The Society for Vertebrate Paleontology (SVP) meets in Calgary, Canada, next week, and the Extinct team will be there! We'll be holding a workshop on philosophy of paleontology on Tuesday, August 22nd. Looking forward to the conference!
This new paper quantifies the degree of completeness of the plesiosaur record, comparing it to other groups. It's an interesting example of how statistical techniques can be used to assess the (in)completeness of the fossil record.
A new paper uses a large dataset consisting of thousands of fossil samples of ferns to try to suss out what might account for variation in speciation and extinction rates. Interestingly, the causes of variation in origination rates seem to be different from what drives variation in extinction rates.
It's not possible to get any DNA fro 200 million year old plant fossils, but it turns out that the organic molecules in the leaves have distinctive chemical signatures. In a recent paper, scientists from Lund University in Sweden show how to use these chemical signatures to reconstruct plant phylogeny. Here is a press release that describes the work. Here's the paper.
A new paper appearing this week in the Journal of Vertebrate Paleontology helps to fill in a gap in the fossil record for hippos. Fossils from Chorora, Ethiopia, provide new information about the rapid diversification and increase in abundance of hippos that occurred around 8 million years ago. Here is a report on the work in Nature.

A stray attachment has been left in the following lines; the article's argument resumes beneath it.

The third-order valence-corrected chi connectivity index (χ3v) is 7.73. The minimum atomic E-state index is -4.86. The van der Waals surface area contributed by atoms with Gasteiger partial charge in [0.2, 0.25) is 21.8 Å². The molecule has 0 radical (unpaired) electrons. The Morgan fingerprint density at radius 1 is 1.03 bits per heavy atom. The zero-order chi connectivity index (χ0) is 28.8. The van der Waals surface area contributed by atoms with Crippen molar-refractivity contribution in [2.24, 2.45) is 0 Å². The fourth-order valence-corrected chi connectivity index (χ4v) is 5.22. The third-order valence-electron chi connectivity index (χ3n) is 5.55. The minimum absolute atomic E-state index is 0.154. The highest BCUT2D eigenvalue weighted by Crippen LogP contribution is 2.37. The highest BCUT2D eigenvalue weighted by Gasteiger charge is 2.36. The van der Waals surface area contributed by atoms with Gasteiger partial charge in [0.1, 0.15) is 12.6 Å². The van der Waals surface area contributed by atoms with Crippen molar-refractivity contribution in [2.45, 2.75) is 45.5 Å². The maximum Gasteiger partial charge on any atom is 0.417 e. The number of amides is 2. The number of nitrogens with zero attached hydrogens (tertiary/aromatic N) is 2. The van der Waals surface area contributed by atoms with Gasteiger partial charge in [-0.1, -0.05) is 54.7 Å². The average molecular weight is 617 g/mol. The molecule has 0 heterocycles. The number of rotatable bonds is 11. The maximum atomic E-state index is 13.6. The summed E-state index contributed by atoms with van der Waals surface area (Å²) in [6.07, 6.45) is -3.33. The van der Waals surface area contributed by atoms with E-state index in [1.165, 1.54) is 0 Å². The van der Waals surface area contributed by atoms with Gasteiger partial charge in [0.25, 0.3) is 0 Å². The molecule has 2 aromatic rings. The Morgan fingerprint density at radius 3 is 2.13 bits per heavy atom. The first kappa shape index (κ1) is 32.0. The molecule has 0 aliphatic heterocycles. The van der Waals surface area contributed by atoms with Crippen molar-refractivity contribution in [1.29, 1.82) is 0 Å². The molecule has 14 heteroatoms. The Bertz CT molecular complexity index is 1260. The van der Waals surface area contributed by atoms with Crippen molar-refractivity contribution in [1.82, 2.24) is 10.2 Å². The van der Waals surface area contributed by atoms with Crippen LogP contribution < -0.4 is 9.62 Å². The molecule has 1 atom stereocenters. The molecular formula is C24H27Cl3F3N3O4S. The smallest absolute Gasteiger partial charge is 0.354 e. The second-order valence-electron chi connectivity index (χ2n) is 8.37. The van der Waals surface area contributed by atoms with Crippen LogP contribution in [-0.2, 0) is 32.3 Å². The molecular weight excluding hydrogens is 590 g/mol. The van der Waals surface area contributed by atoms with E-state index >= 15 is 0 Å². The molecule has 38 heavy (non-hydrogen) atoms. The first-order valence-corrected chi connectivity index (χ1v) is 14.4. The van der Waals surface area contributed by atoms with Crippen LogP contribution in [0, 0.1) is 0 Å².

A new paper just published in Proceedings of the National Academy of Sciences promises to shed some light on the relationships of early amphibians. It looks like caecilians, which still exist today, were around way back in the Triassic, and that they may have been closely related to stereospondylids. Here is an accessible summary of the research.
New research published in PNAS looks at the rate at which genetic differences accumulate in populations of birds. Here is a summary of the work. And here's the original paper. The researchers assessed the rate of genetic differentiation in 173 species of birds, and then showed that higher rates of genetic differentiation correlate with higher speciation rates over longer timescales.
Human remains found in Morocco at a site called Jebel Irhoud suggest that our species might be much older than anyone thought--possibly 300,000 years old. Here is a summary of the work. Here is the paper in Nature. And here is a second paper that covers the techniques used to date the remains. The researchers used thermoluminescence dating on lithics that were associated with the human skeletal remains.
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